Euroratbags given a kicking by economists

Nobel Laureate Economist and prominent left wing commentator Paul Krugman has a great article telling the Euroratbags they were actually wrong about whether the Euro would work.

Europe is pretty much rooted from too much government, and the deluded Eurocrats thought that they were going to form a currency union without actually having any clue about economics, as Krugman points out.

There’s a bit of a lull in the news from Europe, but the underlying situation is as terrible as ever. Greece is experiencing a slump worse than the Great Depression, and nothing happening now offers hope of recovery. Spain has been hailed as a success story, because its economy is finally growing — but it still has 22 percent unemployment. And there is an arc of stagnation across the continent’s top: Finland is experiencing a depression comparable to that in southern Europe, and Denmark and the Netherlands are also doing very badly.

How did things go so wrong? The answer is that this is what happens when self-indulgent politicians ignore arithmetic and the lessons of history. And no, I’m not talking about leftists in Greece or elsewhere; I’m talking about ultra-respectable men in Berlin, Paris, and Brussels, who have spent a quarter-century trying to run Europe on the basis of fantasy economics.

All manner of sensible economists told the dopey Europeans that the Euro would end up rooted.

The Eurocrats didn’t listen and got stuck into them for being unbelievers. Krugman has a good long memory and hammers the Euroratbags for their triumphant stupidity in 2010.

To someone who didn’t know much economics, or chose to ignore awkward questions, establishing a unified European currency sounded like a great idea. It would make doing business across national borders easier, while serving as a powerful symbol of unity. Who could have foreseen the huge problems the euro would eventually cause?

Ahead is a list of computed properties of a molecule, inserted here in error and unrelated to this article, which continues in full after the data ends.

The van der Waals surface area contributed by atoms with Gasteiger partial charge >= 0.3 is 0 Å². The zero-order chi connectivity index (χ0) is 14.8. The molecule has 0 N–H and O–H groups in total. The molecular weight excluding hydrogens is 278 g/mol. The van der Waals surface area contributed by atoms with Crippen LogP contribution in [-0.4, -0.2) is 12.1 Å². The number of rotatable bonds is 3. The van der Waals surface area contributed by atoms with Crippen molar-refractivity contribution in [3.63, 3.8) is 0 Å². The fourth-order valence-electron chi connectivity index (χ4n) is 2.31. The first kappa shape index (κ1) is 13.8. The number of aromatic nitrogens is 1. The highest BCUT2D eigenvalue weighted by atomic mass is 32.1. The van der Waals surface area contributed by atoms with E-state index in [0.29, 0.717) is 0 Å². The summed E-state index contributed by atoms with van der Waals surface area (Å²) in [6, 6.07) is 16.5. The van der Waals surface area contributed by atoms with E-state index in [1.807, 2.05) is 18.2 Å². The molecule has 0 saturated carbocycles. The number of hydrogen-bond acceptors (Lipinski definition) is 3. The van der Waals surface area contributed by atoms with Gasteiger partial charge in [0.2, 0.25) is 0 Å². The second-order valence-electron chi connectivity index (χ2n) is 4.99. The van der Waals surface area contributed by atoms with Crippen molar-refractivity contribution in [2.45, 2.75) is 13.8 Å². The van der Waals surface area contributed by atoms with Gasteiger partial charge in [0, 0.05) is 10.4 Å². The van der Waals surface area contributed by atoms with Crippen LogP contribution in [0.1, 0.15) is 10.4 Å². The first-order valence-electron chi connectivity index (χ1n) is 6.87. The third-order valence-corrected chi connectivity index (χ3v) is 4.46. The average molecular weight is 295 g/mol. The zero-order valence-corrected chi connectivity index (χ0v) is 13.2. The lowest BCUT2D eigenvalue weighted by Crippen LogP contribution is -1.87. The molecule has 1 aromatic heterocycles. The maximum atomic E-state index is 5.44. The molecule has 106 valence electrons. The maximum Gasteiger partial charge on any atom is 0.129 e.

Actually, lots of people. In January 2010 two European economists published an article titled “It Can’t Happen, It’s a Bad Idea, It Won’t Last,” mocking American economists who had warned that the euro would cause big problems. As it turned out, the article was an accidental classic: at the very moment it was being written, all those dire warnings were in the process of being vindicated. And the article’s intended hall of shame — the long list of economists it cites for wrongheaded pessimism — has instead become a sort of honor roll, a who’s who of those who got it more or less right.

The abstract of the article by Lars Jonung and Eoin Drea says:

On the whole, the euro has, thus far, gone much better than many U.S. economists had predicted. We survey how U.S. economists viewed European monetary unification from the publication of the Delors Report in 1989 to the introduction of euro notes and coins in January 2002. U.S. academic economists concentrated on whether a single currency was a good or bad thing, usually using the theory of optimum currency areas, and most were skeptical towards the single currency. In contrast, Federal Reserve economists had a less analytical and a more pragmatic approach. Both groups adjusted their views as European monetary unification progressed. It is surprising that academic economists, living in and benefiting from the U.S. monetary union, were so skeptical of monetary unification in Europe. We explain the skepticism as resulting from the strong influence of the original theory of optimum currency areas; failure to see monetary unification as an evolutionary process; failure to identify pegged exchange rates, rather than floating rates, as the practical alternative to a single European currency; and the belief that the single currency for Europe was primarily a political project that ignored economic fundamentals.

Well done Eurocrats, you have inflicted misery on your continent despite being told not to by real economists.

 

– NYTimes, Econ Journal Watch


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